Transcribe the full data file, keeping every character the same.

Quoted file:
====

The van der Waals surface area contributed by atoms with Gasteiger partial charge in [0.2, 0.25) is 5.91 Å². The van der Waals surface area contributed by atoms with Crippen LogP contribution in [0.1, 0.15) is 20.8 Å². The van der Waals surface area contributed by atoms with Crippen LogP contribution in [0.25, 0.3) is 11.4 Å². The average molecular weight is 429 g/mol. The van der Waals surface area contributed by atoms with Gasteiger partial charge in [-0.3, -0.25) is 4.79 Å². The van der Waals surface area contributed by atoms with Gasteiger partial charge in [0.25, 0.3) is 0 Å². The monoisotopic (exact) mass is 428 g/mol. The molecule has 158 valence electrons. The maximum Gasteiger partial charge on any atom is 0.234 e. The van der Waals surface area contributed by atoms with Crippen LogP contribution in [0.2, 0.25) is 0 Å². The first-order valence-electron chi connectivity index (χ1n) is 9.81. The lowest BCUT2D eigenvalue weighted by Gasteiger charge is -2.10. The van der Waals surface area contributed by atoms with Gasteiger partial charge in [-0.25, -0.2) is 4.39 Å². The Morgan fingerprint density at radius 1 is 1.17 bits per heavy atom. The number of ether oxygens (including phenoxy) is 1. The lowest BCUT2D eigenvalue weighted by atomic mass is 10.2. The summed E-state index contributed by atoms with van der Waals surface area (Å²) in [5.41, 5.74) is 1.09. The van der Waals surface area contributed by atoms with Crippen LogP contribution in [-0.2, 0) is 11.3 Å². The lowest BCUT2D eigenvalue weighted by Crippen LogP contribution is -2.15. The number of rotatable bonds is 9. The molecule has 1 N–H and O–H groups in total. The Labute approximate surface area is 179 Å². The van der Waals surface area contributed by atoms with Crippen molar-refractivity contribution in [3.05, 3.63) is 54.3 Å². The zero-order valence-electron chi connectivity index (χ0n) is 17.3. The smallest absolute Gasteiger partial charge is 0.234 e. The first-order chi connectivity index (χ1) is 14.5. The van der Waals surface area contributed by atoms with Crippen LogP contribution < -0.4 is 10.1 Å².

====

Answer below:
The van der Waals surface area contributed by atoms with Gasteiger partial charge in [0.2, 0.25) is 5.91 Å². The van der Waals surface area contributed by atoms with Crippen LogP contribution in [0.1, 0.15) is 20.8 Å². The van der Waals surface area contributed by atoms with Crippen LogP contribution in [0.25, 0.3) is 11.4 Å². The average molecular weight is 429 g/mol. The van der Waals surface area contributed by atoms with Gasteiger partial charge in [-0.3, -0.25) is 4.79 Å². The van der Waals surface area contributed by atoms with Gasteiger partial charge in [0.25, 0.3) is 0 Å². The monoisotopic (exact) mass is 428 g/mol. The molecule has 158 valence electrons. The maximum Gasteiger partial charge on any atom is 0.234 e. The van der Waals surface area contributed by atoms with Crippen LogP contribution in [0.2, 0.25) is 0 Å². The first-order valence-electron chi connectivity index (χ1n) is 9.81. The lowest BCUT2D eigenvalue weighted by Gasteiger charge is -2.10. The van der Waals surface area contributed by atoms with Gasteiger partial charge in [-0.25, -0.2) is 4.39 Å². The Morgan fingerprint density at radius 1 is 1.17 bits per heavy atom. The number of ether oxygens (including phenoxy) is 1. The lowest BCUT2D eigenvalue weighted by atomic mass is 10.2. The summed E-state index contributed by atoms with van der Waals surface area (Å²) in [5.41, 5.74) is 1.09. The van der Waals surface area contributed by atoms with Crippen LogP contribution in [-0.2, 0) is 11.3 Å². The lowest BCUT2D eigenvalue weighted by Crippen LogP contribution is -2.15. The number of rotatable bonds is 9. The molecule has 1 N–H and O–H groups in total. The Labute approximate surface area is 179 Å². The van der Waals surface area contributed by atoms with Crippen molar-refractivity contribution in [3.05, 3.63) is 54.3 Å². The zero-order valence-electron chi connectivity index (χ0n) is 17.3. The smallest absolute Gasteiger partial charge is 0.234 e. The first-order chi connectivity index (χ1) is 14.5. The van der Waals surface area contributed by atoms with Crippen LogP contribution < -0.4 is 10.1 Å².